Fletch review, Fletch DVD review, Fletch Blu-ray review
Starring
Chevy Chase, Joe Don Baker, Dan Wheeler-Nicholson, Richard Libertini, Tim Matheson, M. Emmet Walsh, George Wendt, Kenneth Mars, Geena Davis
Director
Michael Ritchie
Fletch

Reviewed by Will Harris

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I think we can all agree that Chevy Chase’s movie career has been, by anyone’s definition, rather spotty at best. But if you were forced at gunpoint to compile a film festival to honor the man’s best work, there’s no question that one of the best-attended screenings would be the one for “Fletch.”

Based on the novel by Gregory McDonald, Chase plays reporter Irwin Maurice Fletcher, who’s taken to being called by the nickname that gives the film its title. Fletch works under the byline of Jane Doe and tends to work undercover stories. As the movie begins, he’s strolling along a California beach, trying to infiltrate the drug trade that’s going on via a dealer named Fat Sam (George Wendt). While doing so, he’s approached by Alan Stanwyk (Tim Matheson), a very rich man with a very unlikely proposition: he wants Fletch to kill him. It seems that Stanwyk has inoperable cancer, but if he’s murdered, his family will get the insurance money that would be denied them otherwise. Like any good journalist, Fletch is skeptical, which leads him to investigate Stanwyk at the same time he tries to complete the drug-trade story for his easily excitable editor (Richard Libertini).

Chase’s performance in “Fletch” walks the line between charmingly charismatic and completely smart-ass. Based on most reports, it owes as much to his improvisational abilities as it does to what was written on the printed page. The script, adapted from McDonald’s book by Andrew Bergman (“The Freshman,” “Honeymoon in Vegas”), almost feels like an afterthought at times, given the manner in which Chase freewheels his way through the film. This was a major annoyance for fans of McDonald’s book, since the character of Fletch had lots of great dialogue that would’ve gotten a great many laughs without Chase’s additions, but like so many great novels to make the transition from printed page to silver screen, it’s best when examined as its own entity. The cast is filled with familiar and dependable character actors, but most of them serve only to move the plot along and give Chase someone to bounce off of. Still, it would be remiss not to make specific mention Joe Don Baker’s turn as a villainous police chief and George Wyner’s role as the attorney of Fletch’s ex-wife.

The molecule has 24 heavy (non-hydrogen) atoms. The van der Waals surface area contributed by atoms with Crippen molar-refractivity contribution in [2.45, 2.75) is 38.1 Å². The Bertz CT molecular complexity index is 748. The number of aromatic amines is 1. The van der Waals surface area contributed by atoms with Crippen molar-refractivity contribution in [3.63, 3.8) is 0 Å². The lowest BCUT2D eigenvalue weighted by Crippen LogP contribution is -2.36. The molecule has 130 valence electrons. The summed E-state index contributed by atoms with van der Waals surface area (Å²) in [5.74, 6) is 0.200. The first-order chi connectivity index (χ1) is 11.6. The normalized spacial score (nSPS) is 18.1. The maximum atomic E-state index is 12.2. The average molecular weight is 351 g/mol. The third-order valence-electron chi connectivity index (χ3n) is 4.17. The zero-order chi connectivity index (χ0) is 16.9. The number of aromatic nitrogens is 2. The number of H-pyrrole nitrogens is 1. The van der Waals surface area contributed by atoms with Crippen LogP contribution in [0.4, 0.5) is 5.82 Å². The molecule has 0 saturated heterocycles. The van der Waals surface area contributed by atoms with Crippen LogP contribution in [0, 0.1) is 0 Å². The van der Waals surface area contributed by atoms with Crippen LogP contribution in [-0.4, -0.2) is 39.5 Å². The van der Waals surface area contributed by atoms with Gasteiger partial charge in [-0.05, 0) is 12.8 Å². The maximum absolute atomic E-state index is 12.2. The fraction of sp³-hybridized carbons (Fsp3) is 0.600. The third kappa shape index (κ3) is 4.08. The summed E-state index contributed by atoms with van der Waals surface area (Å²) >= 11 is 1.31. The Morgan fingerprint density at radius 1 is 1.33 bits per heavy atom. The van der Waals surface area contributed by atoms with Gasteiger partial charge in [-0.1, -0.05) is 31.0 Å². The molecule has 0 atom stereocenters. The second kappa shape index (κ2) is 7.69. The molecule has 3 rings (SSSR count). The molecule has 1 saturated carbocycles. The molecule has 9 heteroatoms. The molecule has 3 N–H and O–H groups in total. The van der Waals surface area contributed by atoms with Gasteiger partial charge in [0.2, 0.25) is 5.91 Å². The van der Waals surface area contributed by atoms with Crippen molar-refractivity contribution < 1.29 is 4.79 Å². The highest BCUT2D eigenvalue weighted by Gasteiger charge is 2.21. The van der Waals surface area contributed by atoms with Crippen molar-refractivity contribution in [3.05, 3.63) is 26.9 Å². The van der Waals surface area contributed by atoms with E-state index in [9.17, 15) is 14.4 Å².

The sequel, “Fletch Lives,” was in no way comparable to its predecessor – eight other novels about the character were written by McDonald, but Leon Capetanos felt that he could write a better original script (he couldn’t). But at least we have the original. It doesn’t work across the board (Fletch’s disguises are pretty silly, and that dream sequence with Kareem Abdul Jabbar still feels as completely out of place now as it did in 1985). Overall, it’s one of the so-called “classic comedies of the ‘80s” that actually lives up to its reputation.


Single-Disc Blu-Ray Review:

The 2007 Jane Doe Edition of “Fletch” was a pretty lackluster DVD reissue in terms of the quantity (and quality) of bonus material, and unfortunately, nothing has changed since its jump to Blu-ray. While the 26-minute retrospective, “Just Charge It to the Underhills,” is a nice look back at the making of “Fletch,” the only other extras included are a brief featurette on Chevy Chase’s many disguises (“From John Cocktoastin to Harry S. Truman") and a short video montage of classic moments from the film.

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